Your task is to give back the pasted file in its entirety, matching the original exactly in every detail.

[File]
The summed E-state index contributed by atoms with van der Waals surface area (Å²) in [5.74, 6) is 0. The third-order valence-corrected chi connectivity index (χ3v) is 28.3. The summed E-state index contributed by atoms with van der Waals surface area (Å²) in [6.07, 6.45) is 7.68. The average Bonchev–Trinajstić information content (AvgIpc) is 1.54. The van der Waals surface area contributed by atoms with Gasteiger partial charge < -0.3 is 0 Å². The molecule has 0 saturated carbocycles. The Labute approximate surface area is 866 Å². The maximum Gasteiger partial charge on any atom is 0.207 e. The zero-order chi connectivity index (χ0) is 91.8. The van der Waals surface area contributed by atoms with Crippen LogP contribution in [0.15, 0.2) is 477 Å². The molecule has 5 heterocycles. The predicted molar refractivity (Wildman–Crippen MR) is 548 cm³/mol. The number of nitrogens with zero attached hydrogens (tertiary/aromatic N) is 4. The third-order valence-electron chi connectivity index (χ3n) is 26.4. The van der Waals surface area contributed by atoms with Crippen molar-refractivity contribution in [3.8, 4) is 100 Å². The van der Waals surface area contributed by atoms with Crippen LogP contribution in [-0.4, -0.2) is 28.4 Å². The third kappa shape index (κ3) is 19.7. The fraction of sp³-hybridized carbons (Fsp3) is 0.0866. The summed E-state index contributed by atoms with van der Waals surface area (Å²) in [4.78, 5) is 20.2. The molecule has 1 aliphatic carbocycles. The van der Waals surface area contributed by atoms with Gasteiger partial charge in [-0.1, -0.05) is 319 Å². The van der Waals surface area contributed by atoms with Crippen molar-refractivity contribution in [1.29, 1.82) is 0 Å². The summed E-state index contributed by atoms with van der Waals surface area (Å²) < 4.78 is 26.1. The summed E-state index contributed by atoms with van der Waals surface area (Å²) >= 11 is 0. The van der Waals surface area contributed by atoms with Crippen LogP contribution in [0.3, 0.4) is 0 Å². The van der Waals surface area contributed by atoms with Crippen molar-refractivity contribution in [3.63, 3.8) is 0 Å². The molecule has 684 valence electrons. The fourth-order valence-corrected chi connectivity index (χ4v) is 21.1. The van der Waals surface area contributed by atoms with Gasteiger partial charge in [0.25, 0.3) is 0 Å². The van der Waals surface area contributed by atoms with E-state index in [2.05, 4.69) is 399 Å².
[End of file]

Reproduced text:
The summed E-state index contributed by atoms with van der Waals surface area (Å²) in [5.74, 6) is 0. The third-order valence-corrected chi connectivity index (χ3v) is 28.3. The summed E-state index contributed by atoms with van der Waals surface area (Å²) in [6.07, 6.45) is 7.68. The average Bonchev–Trinajstić information content (AvgIpc) is 1.54. The van der Waals surface area contributed by atoms with Gasteiger partial charge < -0.3 is 0 Å². The molecule has 0 saturated carbocycles. The Labute approximate surface area is 866 Å². The maximum Gasteiger partial charge on any atom is 0.207 e. The zero-order chi connectivity index (χ0) is 91.8. The van der Waals surface area contributed by atoms with Crippen LogP contribution in [0.15, 0.2) is 477 Å². The molecule has 5 heterocycles. The predicted molar refractivity (Wildman–Crippen MR) is 548 cm³/mol. The number of nitrogens with zero attached hydrogens (tertiary/aromatic N) is 4. The third-order valence-electron chi connectivity index (χ3n) is 26.4. The van der Waals surface area contributed by atoms with Crippen molar-refractivity contribution in [3.8, 4) is 100 Å². The van der Waals surface area contributed by atoms with Crippen LogP contribution in [-0.4, -0.2) is 28.4 Å². The third kappa shape index (κ3) is 19.7. The fraction of sp³-hybridized carbons (Fsp3) is 0.0866. The summed E-state index contributed by atoms with van der Waals surface area (Å²) in [4.78, 5) is 20.2. The molecule has 1 aliphatic carbocycles. The van der Waals surface area contributed by atoms with Gasteiger partial charge in [-0.1, -0.05) is 319 Å². The van der Waals surface area contributed by atoms with Crippen molar-refractivity contribution in [1.29, 1.82) is 0 Å². The summed E-state index contributed by atoms with van der Waals surface area (Å²) < 4.78 is 26.1. The summed E-state index contributed by atoms with van der Waals surface area (Å²) >= 11 is 0. The van der Waals surface area contributed by atoms with Crippen LogP contribution in [0.3, 0.4) is 0 Å². The van der Waals surface area contributed by atoms with Crippen molar-refractivity contribution in [3.63, 3.8) is 0 Å². The molecule has 684 valence electrons. The fourth-order valence-corrected chi connectivity index (χ4v) is 21.1. The van der Waals surface area contributed by atoms with Gasteiger partial charge in [0.25, 0.3) is 0 Å². The van der Waals surface area contributed by atoms with E-state index in [2.05, 4.69) is 399 Å².